Average Retirement savings – are you saving enough to retire?

Every household has their own goals for retirement, but as I am on a quest to retire early, I discover every day that not everybody is preparing for their retirement, far from it. Average retirement savings in developed countries such as the US are unrealistically low compared to the actual amount of money one would need to retire comfortably. Where do you stand on the scale?

Average Retirement savings in the US

I’ve discussed before that it seems reasonable today to retire with 1 million dollars, assuming you own your house in addition to the million. It’s not me saying that, but statistics. 1 million dollars in savings lets you generate $40’000 a year, which is fairly close to the average household income in the US ($46’000).

But realistically, how many people have 1 million dollars saved for retirement?

According to the statistics, not so many, at least in the US. Average retirement savings in the US reach a peak of about $100’000 by the age they retire (65). That’s $900’000 short of the million. Worse, this is only counting households that actually save money, which is not the majority!

In general, it does not make much sense to compare yourself to that Age range though. Just because you don’t have $100’000 yet is no reason to freak out. The following chart (Source motley fool) gives the average retirement savings per age range, and you should compare your savings to your age range in that graph.

median-retirement-savings_large

If you’re reading this blog, hopefully you’re beating the US average by a significant margin. The numbers above will *not* let you retire peacefully, let alone retire early.

An example of how much you need to retire early? Mr Money Mustache retired in his early thirties with $600’000 in assets.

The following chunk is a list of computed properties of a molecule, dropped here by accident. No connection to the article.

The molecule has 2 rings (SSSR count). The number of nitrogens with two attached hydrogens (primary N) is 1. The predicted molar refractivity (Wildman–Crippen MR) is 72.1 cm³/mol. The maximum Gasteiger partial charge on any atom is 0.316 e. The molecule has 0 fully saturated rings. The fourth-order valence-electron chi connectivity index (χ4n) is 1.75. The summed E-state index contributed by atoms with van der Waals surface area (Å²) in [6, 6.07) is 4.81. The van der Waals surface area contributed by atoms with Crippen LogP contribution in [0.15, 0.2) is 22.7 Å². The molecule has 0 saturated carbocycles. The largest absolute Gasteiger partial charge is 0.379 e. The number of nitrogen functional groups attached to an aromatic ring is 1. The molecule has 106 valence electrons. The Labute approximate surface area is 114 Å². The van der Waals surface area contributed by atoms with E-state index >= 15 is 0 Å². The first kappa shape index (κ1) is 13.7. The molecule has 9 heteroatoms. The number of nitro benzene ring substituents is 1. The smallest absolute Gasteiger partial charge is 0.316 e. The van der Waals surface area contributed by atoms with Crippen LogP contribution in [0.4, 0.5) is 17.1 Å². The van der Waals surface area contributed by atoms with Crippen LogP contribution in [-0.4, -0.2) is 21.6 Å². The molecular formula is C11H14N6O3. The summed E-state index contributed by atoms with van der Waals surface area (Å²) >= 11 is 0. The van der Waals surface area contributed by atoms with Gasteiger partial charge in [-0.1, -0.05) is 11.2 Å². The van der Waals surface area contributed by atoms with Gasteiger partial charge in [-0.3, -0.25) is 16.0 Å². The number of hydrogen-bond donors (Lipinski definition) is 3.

Average retirement savings will not let you retire comfortably

Someone retiring at 65 with $100’000 could securely withdraw $4’000 a year (4% rule). That’s $333 a month… can you live on that? Even if your house is fully paid by then, it’s going to be tough. Yes, social security can help, but I’ve made the choice a while ago to not rely on any sort of social security. I’m an expat and there is no guarantee that any country will grant us anything by the time I’m old enough. Not relying on social security is also something that everyone should take into account, it is a healthy way of preparing for the future. Countries where the population is aging will face issues to fulfill all the social security needs. So even if you’re not an expact, there is no guarantee that what you expect to happen in 40 years will actually come.

Bottom line is, even if you are saving “above” the average mentioned in the graph, you’re not necessarily in the clear. In general, a nest of $500’000 to 1 million (+ a fully paid house) would be much more preferable. If you’re curious: you’d need to save (and invest!) about $450 a month for 40 years to reach a million in savings, or about $220 a month for 40 years to reach $500’000. A number that doesn’t feel so high to me: the average household income is $46’000 per year in the US, so this means saving 5% of one’s income.

If you’re above the numbers in the graph above for your age range, give yourself a pat in the back, then strive to save more. Becoming a millionaire is actually a possibility if you start early and save reasonably, without being overly aggressive in your saving rates. And reaching the million will give you the financial independence you need to live comfortably without relying on external help, or even a job.

I’m way above the averages here, but still not close to my financial independence goals. How about you?

3 Comments
  1. DivHut
    • StockBeard
  2. Bryan @ Just One More Year

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